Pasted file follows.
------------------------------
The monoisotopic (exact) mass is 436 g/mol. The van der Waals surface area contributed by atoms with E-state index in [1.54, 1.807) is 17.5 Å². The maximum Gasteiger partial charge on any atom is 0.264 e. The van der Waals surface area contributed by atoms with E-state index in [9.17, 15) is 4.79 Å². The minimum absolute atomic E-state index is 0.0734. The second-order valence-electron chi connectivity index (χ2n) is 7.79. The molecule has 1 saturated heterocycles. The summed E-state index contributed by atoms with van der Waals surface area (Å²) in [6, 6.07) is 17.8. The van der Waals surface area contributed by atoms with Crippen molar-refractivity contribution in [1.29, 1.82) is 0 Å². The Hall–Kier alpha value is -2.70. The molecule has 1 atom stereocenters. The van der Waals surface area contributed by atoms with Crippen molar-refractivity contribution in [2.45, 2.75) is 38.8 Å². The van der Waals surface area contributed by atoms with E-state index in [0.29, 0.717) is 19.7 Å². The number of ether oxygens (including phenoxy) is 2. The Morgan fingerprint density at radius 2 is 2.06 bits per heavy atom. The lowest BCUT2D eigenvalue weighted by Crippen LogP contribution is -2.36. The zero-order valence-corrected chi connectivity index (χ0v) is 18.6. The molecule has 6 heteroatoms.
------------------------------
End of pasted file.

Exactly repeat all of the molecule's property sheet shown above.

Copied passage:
The monoisotopic (exact) mass is 436 g/mol. The van der Waals surface area contributed by atoms with E-state index in [1.54, 1.807) is 17.5 Å². The maximum Gasteiger partial charge on any atom is 0.264 e. The van der Waals surface area contributed by atoms with E-state index in [9.17, 15) is 4.79 Å². The minimum absolute atomic E-state index is 0.0734. The second-order valence-electron chi connectivity index (χ2n) is 7.79. The molecule has 1 saturated heterocycles. The summed E-state index contributed by atoms with van der Waals surface area (Å²) in [6, 6.07) is 17.8. The van der Waals surface area contributed by atoms with Crippen molar-refractivity contribution in [1.29, 1.82) is 0 Å². The Hall–Kier alpha value is -2.70. The molecule has 1 atom stereocenters. The van der Waals surface area contributed by atoms with Crippen molar-refractivity contribution in [2.45, 2.75) is 38.8 Å². The van der Waals surface area contributed by atoms with E-state index in [0.29, 0.717) is 19.7 Å². The number of ether oxygens (including phenoxy) is 2. The Morgan fingerprint density at radius 2 is 2.06 bits per heavy atom. The lowest BCUT2D eigenvalue weighted by Crippen LogP contribution is -2.36. The zero-order valence-corrected chi connectivity index (χ0v) is 18.6. The molecule has 6 heteroatoms.